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I have always been a very quiet person. As far back as I can remember, teachers have told me I had to speak up more, but it was always very difficult for me to speak at a volume that people could hear.
During a particularly horrible period of my depression, my silence grew worse, and I lost my voice.
I remember sitting in my classes, feeling trapped inside my body and completely unable to talk. I remember several therapy sessions where I would have to have a whole conversation by writing on paper, unable to say even the simple words “I feel sad.”
I have lived with silence in more ways than one.
I have also lived with the silence and shame that stigma brings. For so long, I was scared to let anyone know that I was struggling. The first time that I was hospitalized for my depression, I told my roommates that I had the flu.
This year I joined a club, Active Minds, which works to reduce stigma and raise awareness of mental illness. But I realized, how can I raise awareness and reduce stigma while being silent about my own experience? So I will say it: I have struggled with depression, anxiety, eating disorders, and self-harm, and I continue to struggle every day.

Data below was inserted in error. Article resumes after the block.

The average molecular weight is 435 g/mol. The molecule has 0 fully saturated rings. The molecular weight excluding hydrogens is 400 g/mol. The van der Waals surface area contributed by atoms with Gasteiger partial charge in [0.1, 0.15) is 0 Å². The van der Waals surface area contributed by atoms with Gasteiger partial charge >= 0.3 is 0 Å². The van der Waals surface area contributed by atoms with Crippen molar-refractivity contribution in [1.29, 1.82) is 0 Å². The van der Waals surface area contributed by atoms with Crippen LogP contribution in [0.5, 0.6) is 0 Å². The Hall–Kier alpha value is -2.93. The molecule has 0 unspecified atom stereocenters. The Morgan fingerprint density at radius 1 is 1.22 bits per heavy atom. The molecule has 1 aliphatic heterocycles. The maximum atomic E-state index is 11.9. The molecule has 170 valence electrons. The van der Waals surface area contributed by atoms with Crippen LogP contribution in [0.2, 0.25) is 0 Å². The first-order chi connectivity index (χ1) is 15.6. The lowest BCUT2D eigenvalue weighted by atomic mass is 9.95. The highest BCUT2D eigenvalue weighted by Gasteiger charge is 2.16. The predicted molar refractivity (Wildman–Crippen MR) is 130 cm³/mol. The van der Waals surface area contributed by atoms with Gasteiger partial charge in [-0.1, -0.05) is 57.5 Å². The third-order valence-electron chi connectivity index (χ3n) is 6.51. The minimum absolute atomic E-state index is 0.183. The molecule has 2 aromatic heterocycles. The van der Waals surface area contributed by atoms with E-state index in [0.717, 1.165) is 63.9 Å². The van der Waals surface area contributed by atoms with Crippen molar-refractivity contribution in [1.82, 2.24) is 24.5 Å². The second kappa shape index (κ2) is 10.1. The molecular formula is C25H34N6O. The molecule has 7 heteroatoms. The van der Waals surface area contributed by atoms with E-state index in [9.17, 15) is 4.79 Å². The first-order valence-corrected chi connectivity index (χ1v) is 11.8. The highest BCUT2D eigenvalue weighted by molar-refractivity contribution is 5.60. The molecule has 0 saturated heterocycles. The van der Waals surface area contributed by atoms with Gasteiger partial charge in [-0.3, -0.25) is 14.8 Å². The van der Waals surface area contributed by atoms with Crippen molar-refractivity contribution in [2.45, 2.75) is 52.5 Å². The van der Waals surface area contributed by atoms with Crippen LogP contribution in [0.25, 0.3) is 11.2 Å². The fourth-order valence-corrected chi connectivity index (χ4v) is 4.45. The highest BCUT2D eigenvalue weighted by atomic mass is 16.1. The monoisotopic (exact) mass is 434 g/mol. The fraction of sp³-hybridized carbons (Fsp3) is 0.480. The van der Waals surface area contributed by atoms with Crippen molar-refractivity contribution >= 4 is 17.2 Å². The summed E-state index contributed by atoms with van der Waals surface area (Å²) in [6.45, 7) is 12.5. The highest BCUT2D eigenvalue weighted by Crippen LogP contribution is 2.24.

But these days the silence rarely takes over me, and I am also free from the silence of stigma.
I am capable of having a voice, and I am worthy of having a voice.
Share Sarah’s Story:
Originally published September 6, 2013 on our old Tumblr blog
Did you know “Libero” means “Free”? Libero started with a story shared by our Founder Lauren Bersaglio back in 2010. We believe when we share our stories we can champion mental health, end stigma, and spread hope. We would love to have you share your story and celebrate freedom with the rest of the Libero community! Click here to learn more!
SITE DISCLAIMER: The opinions and information shared in this article or any other Content on our site may not represent that of Libero Network Society. We hold no liability for any harm that may incur from reading content on our site. Please always consult your own medical professionals before making any changes to your medication, activities, or recovery process. Libero does not provide emergency support. If you are in crisis, please call 1-800-784-2433 or another helpline or 911.